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August 28, 1996

Improving the Quality of Reporting of Randomized Controlled Trials: The CONSORT Statement

Author Affiliations

From the Department of Epidemiology and Biostatistics, Memorial Sloan Kettering Cancer Center, New York, NY (Dr Begg); Center for Bioethics, University of Pennsylvania, Philadelphia (Dr Cho); Department of Neurological Surgery, University of California, San Francisco (Ms Eastwood); The Lancet, London, United Kingdom (Dr Horton); Departments of Medicine and Epidemiology and Community Health, University of Ottawa (Ontario) (Mr Moher); Department of Statistics, Stanford (Calif) University (Dr Olkin); Obstetrics and Gynecology, Los Angeles, Calif (Dr Pitkin); JAMA, Chicago, III (Dr Rennie); Centers for Disease Control and Prevention, Atlanta, Ga (Drs Schulz and Stroup); and Center for Health Services Research in Primary Care, Durham (NC) Veterans Affairs Medical Center (Dr Simel).

JAMA. 1996;276(8):637-639. doi:10.1001/jama.1996.03540080059030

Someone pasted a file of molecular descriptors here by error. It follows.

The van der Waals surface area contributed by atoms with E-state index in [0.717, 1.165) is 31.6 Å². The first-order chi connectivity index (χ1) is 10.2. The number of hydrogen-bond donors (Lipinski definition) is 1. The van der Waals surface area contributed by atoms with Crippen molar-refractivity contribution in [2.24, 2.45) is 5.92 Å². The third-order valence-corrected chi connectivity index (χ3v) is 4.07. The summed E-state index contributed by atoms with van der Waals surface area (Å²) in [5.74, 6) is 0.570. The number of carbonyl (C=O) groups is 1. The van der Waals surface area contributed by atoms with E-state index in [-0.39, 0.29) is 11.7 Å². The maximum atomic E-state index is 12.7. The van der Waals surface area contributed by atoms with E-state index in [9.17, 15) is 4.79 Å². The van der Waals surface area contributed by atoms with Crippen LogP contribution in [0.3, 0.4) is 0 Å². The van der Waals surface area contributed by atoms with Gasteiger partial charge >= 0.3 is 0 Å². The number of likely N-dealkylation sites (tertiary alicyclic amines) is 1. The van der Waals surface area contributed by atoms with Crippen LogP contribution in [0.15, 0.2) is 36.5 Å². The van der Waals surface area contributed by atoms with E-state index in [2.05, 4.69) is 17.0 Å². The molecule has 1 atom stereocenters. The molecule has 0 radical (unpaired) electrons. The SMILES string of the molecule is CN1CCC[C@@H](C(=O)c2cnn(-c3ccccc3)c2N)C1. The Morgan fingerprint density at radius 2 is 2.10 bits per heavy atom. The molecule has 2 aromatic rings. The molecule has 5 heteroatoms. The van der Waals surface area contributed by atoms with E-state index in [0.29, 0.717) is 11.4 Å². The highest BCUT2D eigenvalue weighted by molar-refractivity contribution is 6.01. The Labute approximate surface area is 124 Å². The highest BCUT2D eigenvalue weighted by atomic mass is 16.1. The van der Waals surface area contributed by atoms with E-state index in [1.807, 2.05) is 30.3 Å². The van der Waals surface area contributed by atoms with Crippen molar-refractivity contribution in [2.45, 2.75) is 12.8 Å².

THE RANDOMIZED controlled trial (RCT), more than any other methodology, can have a powerful and immediate impact on patient care. Ideally, the report of such an evaluation needs to convey to the reader relevant information concerning the design, conduct, analysis, and generalizability of the trial. This information should provide the reader with the ability to make informed judgments regarding the internal and external validity of the trial. Accurate and complete reporting also benefits editors and reviewers in their deliberations regarding submitted manuscripts. For RCTs to ultimately benefit patients, the published report should be of the highest possible standard.

For editorial comment see p 649.  Evidence produced repeatedly over the last 30 years indicates a wide chasm between what a trial should report and what is actually published in the literature. In a review of 71 RCTs with negative results published between 1960 and 1975, the authors reported that the vast